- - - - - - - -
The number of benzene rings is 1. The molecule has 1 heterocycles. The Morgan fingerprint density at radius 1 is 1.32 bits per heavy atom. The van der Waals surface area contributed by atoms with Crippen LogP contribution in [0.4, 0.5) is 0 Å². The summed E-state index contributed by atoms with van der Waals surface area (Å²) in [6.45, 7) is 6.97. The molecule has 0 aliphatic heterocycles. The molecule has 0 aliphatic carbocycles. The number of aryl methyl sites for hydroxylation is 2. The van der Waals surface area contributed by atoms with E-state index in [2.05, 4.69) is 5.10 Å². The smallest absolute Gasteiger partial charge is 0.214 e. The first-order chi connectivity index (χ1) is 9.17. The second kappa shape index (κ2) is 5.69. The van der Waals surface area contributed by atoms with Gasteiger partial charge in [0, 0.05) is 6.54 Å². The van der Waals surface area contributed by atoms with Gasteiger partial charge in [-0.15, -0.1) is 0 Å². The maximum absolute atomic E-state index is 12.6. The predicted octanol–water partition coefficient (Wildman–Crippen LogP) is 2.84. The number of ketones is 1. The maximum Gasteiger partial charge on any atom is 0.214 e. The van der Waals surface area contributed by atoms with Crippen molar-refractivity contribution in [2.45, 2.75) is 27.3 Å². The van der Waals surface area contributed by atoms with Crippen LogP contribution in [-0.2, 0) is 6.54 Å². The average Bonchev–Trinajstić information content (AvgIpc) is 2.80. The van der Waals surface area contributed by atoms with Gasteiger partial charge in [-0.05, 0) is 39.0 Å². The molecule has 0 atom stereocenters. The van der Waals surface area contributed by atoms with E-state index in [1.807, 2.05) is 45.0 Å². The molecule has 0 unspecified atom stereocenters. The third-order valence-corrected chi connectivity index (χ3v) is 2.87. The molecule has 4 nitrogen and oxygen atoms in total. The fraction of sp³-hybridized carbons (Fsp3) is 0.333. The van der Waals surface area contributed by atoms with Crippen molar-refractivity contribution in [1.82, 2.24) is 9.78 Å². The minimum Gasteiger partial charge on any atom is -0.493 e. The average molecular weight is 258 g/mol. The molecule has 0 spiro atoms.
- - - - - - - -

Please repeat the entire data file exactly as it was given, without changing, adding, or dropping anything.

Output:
The number of benzene rings is 1. The molecule has 1 heterocycles. The Morgan fingerprint density at radius 1 is 1.32 bits per heavy atom. The van der Waals surface area contributed by atoms with Crippen LogP contribution in [0.4, 0.5) is 0 Å². The summed E-state index contributed by atoms with van der Waals surface area (Å²) in [6.45, 7) is 6.97. The molecule has 0 aliphatic heterocycles. The molecule has 0 aliphatic carbocycles. The number of aryl methyl sites for hydroxylation is 2. The van der Waals surface area contributed by atoms with E-state index in [2.05, 4.69) is 5.10 Å². The smallest absolute Gasteiger partial charge is 0.214 e. The first-order chi connectivity index (χ1) is 9.17. The second kappa shape index (κ2) is 5.69. The van der Waals surface area contributed by atoms with Gasteiger partial charge in [0, 0.05) is 6.54 Å². The van der Waals surface area contributed by atoms with Gasteiger partial charge in [-0.15, -0.1) is 0 Å². The maximum absolute atomic E-state index is 12.6. The predicted octanol–water partition coefficient (Wildman–Crippen LogP) is 2.84. The number of ketones is 1. The maximum Gasteiger partial charge on any atom is 0.214 e. The van der Waals surface area contributed by atoms with Crippen molar-refractivity contribution in [2.45, 2.75) is 27.3 Å². The van der Waals surface area contributed by atoms with Crippen LogP contribution in [-0.2, 0) is 6.54 Å². The average Bonchev–Trinajstić information content (AvgIpc) is 2.80. The van der Waals surface area contributed by atoms with Gasteiger partial charge in [-0.05, 0) is 39.0 Å². The molecule has 0 atom stereocenters. The van der Waals surface area contributed by atoms with E-state index in [1.807, 2.05) is 45.0 Å². The molecule has 0 unspecified atom stereocenters. The third-order valence-corrected chi connectivity index (χ3v) is 2.87. The molecule has 4 nitrogen and oxygen atoms in total. The fraction of sp³-hybridized carbons (Fsp3) is 0.333. The van der Waals surface area contributed by atoms with Crippen molar-refractivity contribution in [1.82, 2.24) is 9.78 Å². The minimum Gasteiger partial charge on any atom is -0.493 e. The average molecular weight is 258 g/mol. The molecule has 0 spiro atoms.